History of Schools in Český Krumlov
The beginnings of the educational system in Česky Krumlov reaches back to the middle of the 14th century when the first local culture and educational center worked under a parish church (see St. Vitus Church in Český Krumlov ).
Teachers' activity and a library opening was evidenced by some written mentions pertaining to the parish school. The educational activity of the parish school continued further during the 15th century so that the education could have spread out to all public levels. At the beginning of the 15th century the parish school was located at Kostelní No. 162. The Clarisse Monastery, which served as an educational center for aristocratic girls, played an important role in the former Česky Krumlov as well.
The Latin school in Česky Krumlov experienced its best times during the second half of the 15th century and at the beginning of the 16th century when priests educated mainly at Italian universities significantly contributed to the spiritual life of the local Catholic minority. Graduates of that school would go on to Catholic universities in Vienna, Krakow and Bologna. The connection of the town with an Italian environment brought in first hints of humanism. There were usually 50 up to 80 students in the school.
The education further developed under the rule of Wilhelm von Rosenberg who called the Jesuit Order into town. In 1584, the Jesuit Václav Šturmlaunched official education and later became the first rector of the Jesuit College. The College establishment was first negotiated by Wilhelm von Rosenberg in 1585; a year later first foundation stone was laid in today's Horní No. 154. In the middle of the 17th century the Jesuit Order area was enlarged with a new Jesuit Theater building (Horní No. 153) based upon an old wooden Jesuit Theater tradition and in particular on an early Baroque construction of new Jesuit Seminar from 1650 - 1652 (Horní No. 152). This building served new types of educational purposes even after the Jesuit Order had been dissolved until 1945. A Czech educator, literate and historian Bohuslav Balbín was the most significant schoolmaster working here.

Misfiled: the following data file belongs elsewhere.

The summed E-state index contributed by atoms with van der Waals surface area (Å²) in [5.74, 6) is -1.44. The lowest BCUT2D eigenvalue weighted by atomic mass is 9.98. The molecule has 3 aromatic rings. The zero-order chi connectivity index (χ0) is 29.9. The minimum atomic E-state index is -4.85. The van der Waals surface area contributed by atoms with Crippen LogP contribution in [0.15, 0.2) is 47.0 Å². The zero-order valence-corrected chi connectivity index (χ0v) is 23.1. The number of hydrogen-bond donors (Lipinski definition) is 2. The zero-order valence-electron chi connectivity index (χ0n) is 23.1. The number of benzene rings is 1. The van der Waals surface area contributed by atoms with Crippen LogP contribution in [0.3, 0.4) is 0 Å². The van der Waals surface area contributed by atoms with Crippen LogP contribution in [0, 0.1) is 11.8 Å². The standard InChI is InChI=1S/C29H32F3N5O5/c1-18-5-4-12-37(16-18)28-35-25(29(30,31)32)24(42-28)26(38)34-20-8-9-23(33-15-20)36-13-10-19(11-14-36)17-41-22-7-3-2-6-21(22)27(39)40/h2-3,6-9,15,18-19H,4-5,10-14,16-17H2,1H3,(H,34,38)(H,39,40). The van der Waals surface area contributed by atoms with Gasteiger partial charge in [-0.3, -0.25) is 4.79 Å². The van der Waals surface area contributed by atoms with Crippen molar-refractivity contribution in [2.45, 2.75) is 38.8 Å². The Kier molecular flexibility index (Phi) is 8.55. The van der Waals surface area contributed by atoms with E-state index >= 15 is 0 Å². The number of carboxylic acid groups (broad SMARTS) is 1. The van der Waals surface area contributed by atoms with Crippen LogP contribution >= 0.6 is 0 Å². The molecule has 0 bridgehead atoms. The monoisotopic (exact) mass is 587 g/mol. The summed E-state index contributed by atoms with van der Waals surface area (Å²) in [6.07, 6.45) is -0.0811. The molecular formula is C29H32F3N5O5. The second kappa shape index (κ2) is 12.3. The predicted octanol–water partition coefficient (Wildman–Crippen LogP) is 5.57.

Jesus' Journeymen was an order founded by Ignazius from Loyola in 1534 and confirmed by the Pope in 1540. Its members were active in anti-reformation efforts and attempted to re-establish up the Catholic Church influence. One of its main tasks, then, was youth education. It was the intention of a Protestant school founded by Peter Wok von Rosenberg to balance the Catholic-oriented environment of the Jesuit College. The Protestant School was located in the former widow's residence of Anna von Rosenberg from Rogendorf. Unfortunately, the local residents were not very interested in such a kind of school, so Peter Wok observed that there was no reason to maintain such an institution any longer.
Theresian school reform from 1774 used to establish so-called main schools in each region besides elementary ones. One of the main schools was also established in Česky Krumlov in 1789. It was situated in the former Jesuit Seminar building (Horní street no. 152). In addition to "trivium" (reading, writing and counting), students were taught not only basics of Latin language, geography, natural science, styling, drawing and geometry but also basics of economy. German was used as the educational language. Slowly the school gained respect and was attended even by students coming from the Tábor and Plzeň regions.